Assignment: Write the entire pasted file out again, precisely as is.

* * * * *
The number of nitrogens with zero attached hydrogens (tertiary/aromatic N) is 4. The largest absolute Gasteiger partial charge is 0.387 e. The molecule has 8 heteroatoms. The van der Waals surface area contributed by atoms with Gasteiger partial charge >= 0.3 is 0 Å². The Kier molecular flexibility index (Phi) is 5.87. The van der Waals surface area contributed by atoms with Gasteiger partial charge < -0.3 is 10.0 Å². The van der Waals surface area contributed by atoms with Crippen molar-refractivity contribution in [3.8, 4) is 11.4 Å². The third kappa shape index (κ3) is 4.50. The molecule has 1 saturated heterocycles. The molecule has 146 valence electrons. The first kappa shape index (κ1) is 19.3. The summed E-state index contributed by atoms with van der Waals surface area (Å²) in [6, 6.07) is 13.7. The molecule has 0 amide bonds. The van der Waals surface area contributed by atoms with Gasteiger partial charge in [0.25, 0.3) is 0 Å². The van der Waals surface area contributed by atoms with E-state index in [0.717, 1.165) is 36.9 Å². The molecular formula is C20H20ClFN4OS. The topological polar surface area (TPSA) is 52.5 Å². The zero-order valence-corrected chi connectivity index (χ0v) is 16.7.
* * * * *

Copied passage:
The number of nitrogens with zero attached hydrogens (tertiary/aromatic N) is 4. The largest absolute Gasteiger partial charge is 0.387 e. The molecule has 8 heteroatoms. The van der Waals surface area contributed by atoms with Gasteiger partial charge >= 0.3 is 0 Å². The Kier molecular flexibility index (Phi) is 5.87. The van der Waals surface area contributed by atoms with Gasteiger partial charge < -0.3 is 10.0 Å². The van der Waals surface area contributed by atoms with Crippen molar-refractivity contribution in [3.8, 4) is 11.4 Å². The third kappa shape index (κ3) is 4.50. The molecule has 1 saturated heterocycles. The molecule has 146 valence electrons. The first kappa shape index (κ1) is 19.3. The summed E-state index contributed by atoms with van der Waals surface area (Å²) in [6, 6.07) is 13.7. The molecule has 0 amide bonds. The van der Waals surface area contributed by atoms with Gasteiger partial charge in [0.25, 0.3) is 0 Å². The van der Waals surface area contributed by atoms with E-state index in [0.717, 1.165) is 36.9 Å². The molecular formula is C20H20ClFN4OS. The topological polar surface area (TPSA) is 52.5 Å². The zero-order valence-corrected chi connectivity index (χ0v) is 16.7.